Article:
Lebanon Mountain Trail: A journey into history and heritage

Sunday 25/09/2016
Walking the Lebanon Mountain Trail is a 30-day adventure that crosses the country from north to south.
(Photo courtesy of the LMT Association)

Beirut - “There is magic in the trail. It is not just about beautiful panoramas but about history, cul­ture and heritage. It is a journey walking down history,” said Hana el-Hibri, summing up the experience of trekking the Leb­anon Mountain Trail (LMT), which crosses the country from north to south.
The 440km track, partly mod­elled on the Appalachian Trail in the United States, covers a rugged part of Lebanon that is largely un­discovered.
It took three years of mapping to delineate the trail, a project funded by the US Agency for International Development (USAID). Unlike most hiking trails, the LMT was not cre­ated as such but came together by connecting existing footpaths and ancient roads.
“Our mountains are ancient and footpaths existed for many rea­sons, to connect the villages, or as agricultural roads. You have Phoe­nician, Roman and Ottoman roads and footpaths where people had walked for centuries before; we just connected them to give the travel­ler a (unique) way of experiencing all this mountain chain,” said Hibri, board member of the LMT Associa­tion, who was part of the first team that walked the entire trail over 30 days in 2009.
The trail winding through the mountains crosses 75 villages, val­leys, pine and cedar forests and mountain peaks at an altitude rang­ing from 600-2,000 metres above sea level.
More than 100 archaeological sites, including Phoenician, Roman and Greek, are found along the trail, which is divided into 27 segments, each ending in villages where trek­kers can find accommodations in local guest houses, allowing them to have an intimate experience of rural Lebanon.
Bold hikers can walk the entire track while others can join in at any segment along the way.
Local guides have been trained to escort travellers and inform them about the different regions as part of the LMT Association’s goal of en­hancing rural economies.
“They (guides) are young peo­ple who know their area very well and they really make hiking in the mountain a far more en­riching experience because each area has its own set of flora and fauna, its own myths and history, which is communicated through people like these,” said Hibri, au­thor of A Million Steps: Discover­ing the Lebanon Mountain Trail, a memoir of her month-long walk of the trail.
“Every single day the scenery changed, every single day I was see­ing new flowers, the colour of the soil, the shape of the mountain and the type of the trees on the moun­tains changed.”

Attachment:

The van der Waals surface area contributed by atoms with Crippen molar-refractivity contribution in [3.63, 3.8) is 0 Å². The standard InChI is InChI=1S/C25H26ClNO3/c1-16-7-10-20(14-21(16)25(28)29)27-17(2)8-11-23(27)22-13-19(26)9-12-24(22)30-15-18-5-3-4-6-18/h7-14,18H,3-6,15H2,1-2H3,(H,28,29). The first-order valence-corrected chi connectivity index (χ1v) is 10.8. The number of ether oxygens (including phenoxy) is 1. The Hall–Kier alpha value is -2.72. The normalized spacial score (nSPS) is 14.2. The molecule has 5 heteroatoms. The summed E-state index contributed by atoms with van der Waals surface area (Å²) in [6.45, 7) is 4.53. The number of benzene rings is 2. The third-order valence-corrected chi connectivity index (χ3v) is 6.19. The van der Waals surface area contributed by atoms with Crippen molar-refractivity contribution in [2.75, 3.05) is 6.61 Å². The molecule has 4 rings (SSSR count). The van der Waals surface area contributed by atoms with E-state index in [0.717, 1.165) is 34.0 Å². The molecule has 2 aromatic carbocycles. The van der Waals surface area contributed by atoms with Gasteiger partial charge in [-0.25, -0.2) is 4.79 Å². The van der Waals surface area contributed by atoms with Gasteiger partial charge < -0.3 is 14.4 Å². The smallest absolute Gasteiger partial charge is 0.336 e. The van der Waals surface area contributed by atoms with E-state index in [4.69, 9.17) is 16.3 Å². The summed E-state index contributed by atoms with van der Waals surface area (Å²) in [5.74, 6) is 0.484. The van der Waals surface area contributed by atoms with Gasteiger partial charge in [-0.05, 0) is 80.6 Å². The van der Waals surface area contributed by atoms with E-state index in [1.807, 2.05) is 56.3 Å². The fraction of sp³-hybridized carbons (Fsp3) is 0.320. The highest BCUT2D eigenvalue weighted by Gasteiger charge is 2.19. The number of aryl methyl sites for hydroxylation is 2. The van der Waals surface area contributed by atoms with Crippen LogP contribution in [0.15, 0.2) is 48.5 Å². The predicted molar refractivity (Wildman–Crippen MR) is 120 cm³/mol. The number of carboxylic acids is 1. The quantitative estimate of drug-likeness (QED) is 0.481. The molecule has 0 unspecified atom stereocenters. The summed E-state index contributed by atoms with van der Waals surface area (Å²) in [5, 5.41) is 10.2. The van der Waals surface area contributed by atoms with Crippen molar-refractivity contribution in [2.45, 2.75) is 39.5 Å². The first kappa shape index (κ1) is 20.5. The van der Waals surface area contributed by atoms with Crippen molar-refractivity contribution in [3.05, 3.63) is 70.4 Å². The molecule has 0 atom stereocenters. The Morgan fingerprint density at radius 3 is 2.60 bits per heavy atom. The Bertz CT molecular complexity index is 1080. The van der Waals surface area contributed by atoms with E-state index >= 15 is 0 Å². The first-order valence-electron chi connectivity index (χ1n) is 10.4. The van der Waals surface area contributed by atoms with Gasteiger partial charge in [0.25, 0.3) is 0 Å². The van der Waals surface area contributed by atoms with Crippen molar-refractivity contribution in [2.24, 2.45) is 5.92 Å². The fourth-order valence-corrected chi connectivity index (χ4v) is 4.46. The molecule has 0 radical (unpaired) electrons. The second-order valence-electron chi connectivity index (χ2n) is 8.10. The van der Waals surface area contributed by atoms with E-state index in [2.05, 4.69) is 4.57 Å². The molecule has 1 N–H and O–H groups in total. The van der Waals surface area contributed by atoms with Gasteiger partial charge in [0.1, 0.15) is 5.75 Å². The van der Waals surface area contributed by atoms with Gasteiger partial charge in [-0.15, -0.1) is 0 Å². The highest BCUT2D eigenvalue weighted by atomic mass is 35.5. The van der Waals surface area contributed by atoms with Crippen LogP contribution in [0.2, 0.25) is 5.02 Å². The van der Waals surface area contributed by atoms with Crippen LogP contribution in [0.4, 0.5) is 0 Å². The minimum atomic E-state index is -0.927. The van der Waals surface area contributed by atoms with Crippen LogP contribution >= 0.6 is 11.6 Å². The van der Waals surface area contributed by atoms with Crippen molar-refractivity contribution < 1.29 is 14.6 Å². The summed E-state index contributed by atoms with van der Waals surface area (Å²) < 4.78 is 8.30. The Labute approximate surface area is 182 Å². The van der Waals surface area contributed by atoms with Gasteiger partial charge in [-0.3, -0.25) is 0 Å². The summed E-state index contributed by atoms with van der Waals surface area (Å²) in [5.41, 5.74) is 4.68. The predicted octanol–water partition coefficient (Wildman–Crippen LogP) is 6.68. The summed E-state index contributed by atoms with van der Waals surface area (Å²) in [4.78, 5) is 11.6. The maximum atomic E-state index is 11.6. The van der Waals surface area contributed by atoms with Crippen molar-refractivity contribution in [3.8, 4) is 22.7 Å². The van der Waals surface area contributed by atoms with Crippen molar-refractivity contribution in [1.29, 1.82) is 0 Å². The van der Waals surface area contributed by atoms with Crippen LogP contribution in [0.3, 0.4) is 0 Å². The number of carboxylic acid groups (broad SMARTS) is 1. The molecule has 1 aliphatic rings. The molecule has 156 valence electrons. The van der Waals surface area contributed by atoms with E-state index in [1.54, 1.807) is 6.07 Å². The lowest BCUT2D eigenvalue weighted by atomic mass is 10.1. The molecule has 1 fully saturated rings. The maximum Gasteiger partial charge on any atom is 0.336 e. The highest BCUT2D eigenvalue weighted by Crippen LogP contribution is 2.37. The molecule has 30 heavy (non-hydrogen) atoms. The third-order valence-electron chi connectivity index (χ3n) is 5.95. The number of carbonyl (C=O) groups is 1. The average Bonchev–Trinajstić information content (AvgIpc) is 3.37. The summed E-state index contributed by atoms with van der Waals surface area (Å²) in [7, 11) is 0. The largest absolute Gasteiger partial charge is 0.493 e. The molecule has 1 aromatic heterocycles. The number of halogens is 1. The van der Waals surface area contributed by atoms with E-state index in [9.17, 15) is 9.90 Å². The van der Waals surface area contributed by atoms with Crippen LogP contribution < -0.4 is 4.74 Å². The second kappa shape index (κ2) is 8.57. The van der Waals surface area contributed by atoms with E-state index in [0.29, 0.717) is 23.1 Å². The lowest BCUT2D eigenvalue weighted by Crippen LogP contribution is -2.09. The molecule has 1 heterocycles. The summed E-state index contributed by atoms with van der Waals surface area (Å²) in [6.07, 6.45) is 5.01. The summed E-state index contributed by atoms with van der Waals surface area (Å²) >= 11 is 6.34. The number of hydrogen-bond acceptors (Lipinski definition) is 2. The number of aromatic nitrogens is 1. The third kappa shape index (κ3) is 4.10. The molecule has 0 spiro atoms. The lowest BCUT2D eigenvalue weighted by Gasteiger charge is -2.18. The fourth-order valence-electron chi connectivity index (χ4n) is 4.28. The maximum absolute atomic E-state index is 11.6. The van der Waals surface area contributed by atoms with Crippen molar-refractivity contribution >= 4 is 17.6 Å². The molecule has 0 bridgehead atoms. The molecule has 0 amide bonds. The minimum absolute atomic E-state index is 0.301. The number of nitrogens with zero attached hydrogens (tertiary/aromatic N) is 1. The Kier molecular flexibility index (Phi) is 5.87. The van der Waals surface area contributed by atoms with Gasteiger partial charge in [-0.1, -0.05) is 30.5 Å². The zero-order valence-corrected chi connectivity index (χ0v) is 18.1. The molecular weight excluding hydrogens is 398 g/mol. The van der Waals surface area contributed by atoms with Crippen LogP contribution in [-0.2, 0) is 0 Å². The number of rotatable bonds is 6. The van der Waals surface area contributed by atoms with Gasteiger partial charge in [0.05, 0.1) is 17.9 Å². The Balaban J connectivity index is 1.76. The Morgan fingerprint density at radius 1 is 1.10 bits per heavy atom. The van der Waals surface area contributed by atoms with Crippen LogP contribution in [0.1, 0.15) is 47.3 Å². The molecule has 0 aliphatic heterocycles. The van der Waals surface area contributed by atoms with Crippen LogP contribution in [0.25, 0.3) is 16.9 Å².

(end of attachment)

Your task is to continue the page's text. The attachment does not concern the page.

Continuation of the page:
One segment of the trail, the Baskinta Literary Trail, is of particu­lar cultural significance as it show­cases 22 literary landmarks related to poets and novelists from the re­gion, including Mikhail Naimy and Amin Maalouf.
“We passed through villages in which one can actually see where writers drew their inspiration from. The Rock of Tanios, which Amin Maalouf wrote about, Becharre and Wadi Qadi­sha, which inspired Khalil Gibran, and the Lamartine valley,” Hibri said.
In addition to the natural diver­sity of the trail, staying in guest houses with villagers offers another kind of diversity.
“You stay with almost every sin­gle sectarian group in the coun­try,” Hibri said. “I thought I knew Lebanese food but I discovered so many dishes that I had never heard of. Different types of cuisines and making the same dish in many dif­ferent ways but despite differences they (hosts) all have one thing in common, namely their wonderful warmth and hospitality.”
Hibri recalled one Dutchman, Wim, who participated in the inau­gurating trail walk telling her at the end of the trip: “You know, Hana, we stayed with all these people and in every single home I felt so at home and welcome even though I did not understand what they were saying to me.”
The LMT Association organises a guided hike of the entire trail each April but due to higher demand a 10-day walk was added for October this year. The event is used to raise public awareness about environ­mental issues.
“The association’s biggest chal­lenge is preserving the trail, which traverses through different kind of land ownership, both public and private,” Hibri said, noting that 100km of the original trail was lost to quarries, random roads, garbage dumping and developments.
“Unfortunately a lot of the pic­tures there don’t exist anymore. It (conservation) is far more urgent than people can appreciate,” she added pointing at her book. Con­sequently, the trail’s trajectory was modified to skirt the claimed land.
Nonetheless, the LMT is becom­ing a magnet for conservation as more villages ask to be included on trail loops.
Foreign trekkers have been re­turning every year to walk the trail, Hibri points out. “Wim, the Dutch­man, has come back six times. Adrian, the Brit, has done it three times. They could hike anywhere in the world, but they chose to come back because there is a magic on the trail.”
The Lebanon Mountain Trail web­site is http://www.lebanontrail.org/ home.jhtm. Hana el-Hibri’s A Mil­lion Steps: Discovering The Lebanon Mountain Trail is available online and in libraries in Lebanon

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